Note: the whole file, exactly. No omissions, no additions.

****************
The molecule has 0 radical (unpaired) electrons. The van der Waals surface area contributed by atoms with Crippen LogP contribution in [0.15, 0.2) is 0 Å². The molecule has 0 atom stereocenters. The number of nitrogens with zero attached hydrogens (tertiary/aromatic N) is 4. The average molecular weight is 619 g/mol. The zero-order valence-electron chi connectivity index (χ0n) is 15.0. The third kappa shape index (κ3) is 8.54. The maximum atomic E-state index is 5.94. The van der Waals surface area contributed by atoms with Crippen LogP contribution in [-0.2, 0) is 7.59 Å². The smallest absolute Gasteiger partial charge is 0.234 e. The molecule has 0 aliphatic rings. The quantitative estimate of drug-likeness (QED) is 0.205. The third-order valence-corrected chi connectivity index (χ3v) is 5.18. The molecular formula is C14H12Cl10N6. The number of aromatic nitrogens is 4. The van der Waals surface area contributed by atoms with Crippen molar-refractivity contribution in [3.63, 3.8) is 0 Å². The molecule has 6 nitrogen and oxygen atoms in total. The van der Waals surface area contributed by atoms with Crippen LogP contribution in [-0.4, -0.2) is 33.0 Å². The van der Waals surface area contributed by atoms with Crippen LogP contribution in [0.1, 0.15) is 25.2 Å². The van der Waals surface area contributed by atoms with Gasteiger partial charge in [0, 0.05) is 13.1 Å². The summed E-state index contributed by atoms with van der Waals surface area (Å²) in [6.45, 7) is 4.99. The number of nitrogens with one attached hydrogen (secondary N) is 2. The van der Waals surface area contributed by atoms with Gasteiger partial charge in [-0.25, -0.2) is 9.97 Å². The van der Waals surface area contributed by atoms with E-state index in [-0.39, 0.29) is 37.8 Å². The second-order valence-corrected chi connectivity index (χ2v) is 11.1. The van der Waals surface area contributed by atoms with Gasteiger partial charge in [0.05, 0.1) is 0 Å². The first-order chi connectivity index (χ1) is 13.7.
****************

The molecule has 0 radical (unpaired) electrons. The van der Waals surface area contributed by atoms with Crippen LogP contribution in [0.15, 0.2) is 0 Å². The molecule has 0 atom stereocenters. The number of nitrogens with zero attached hydrogens (tertiary/aromatic N) is 4. The average molecular weight is 619 g/mol. The zero-order valence-electron chi connectivity index (χ0n) is 15.0. The third kappa shape index (κ3) is 8.54. The maximum atomic E-state index is 5.94. The van der Waals surface area contributed by atoms with Crippen LogP contribution in [-0.2, 0) is 7.59 Å². The smallest absolute Gasteiger partial charge is 0.234 e. The molecule has 0 aliphatic rings. The quantitative estimate of drug-likeness (QED) is 0.205. The third-order valence-corrected chi connectivity index (χ3v) is 5.18. The molecular formula is C14H12Cl10N6. The number of aromatic nitrogens is 4. The van der Waals surface area contributed by atoms with Crippen molar-refractivity contribution in [3.63, 3.8) is 0 Å². The molecule has 6 nitrogen and oxygen atoms in total. The van der Waals surface area contributed by atoms with Crippen LogP contribution in [-0.4, -0.2) is 33.0 Å². The van der Waals surface area contributed by atoms with Crippen LogP contribution in [0.1, 0.15) is 25.2 Å². The van der Waals surface area contributed by atoms with Gasteiger partial charge in [0, 0.05) is 13.1 Å². The summed E-state index contributed by atoms with van der Waals surface area (Å²) in [6.45, 7) is 4.99. The number of nitrogens with one attached hydrogen (secondary N) is 2. The van der Waals surface area contributed by atoms with Gasteiger partial charge in [-0.25, -0.2) is 9.97 Å². The van der Waals surface area contributed by atoms with E-state index in [-0.39, 0.29) is 37.8 Å². The second-order valence-corrected chi connectivity index (χ2v) is 11.1. The van der Waals surface area contributed by atoms with Gasteiger partial charge in [0.05, 0.1) is 0 Å². The first-order chi connectivity index (χ1) is 13.7.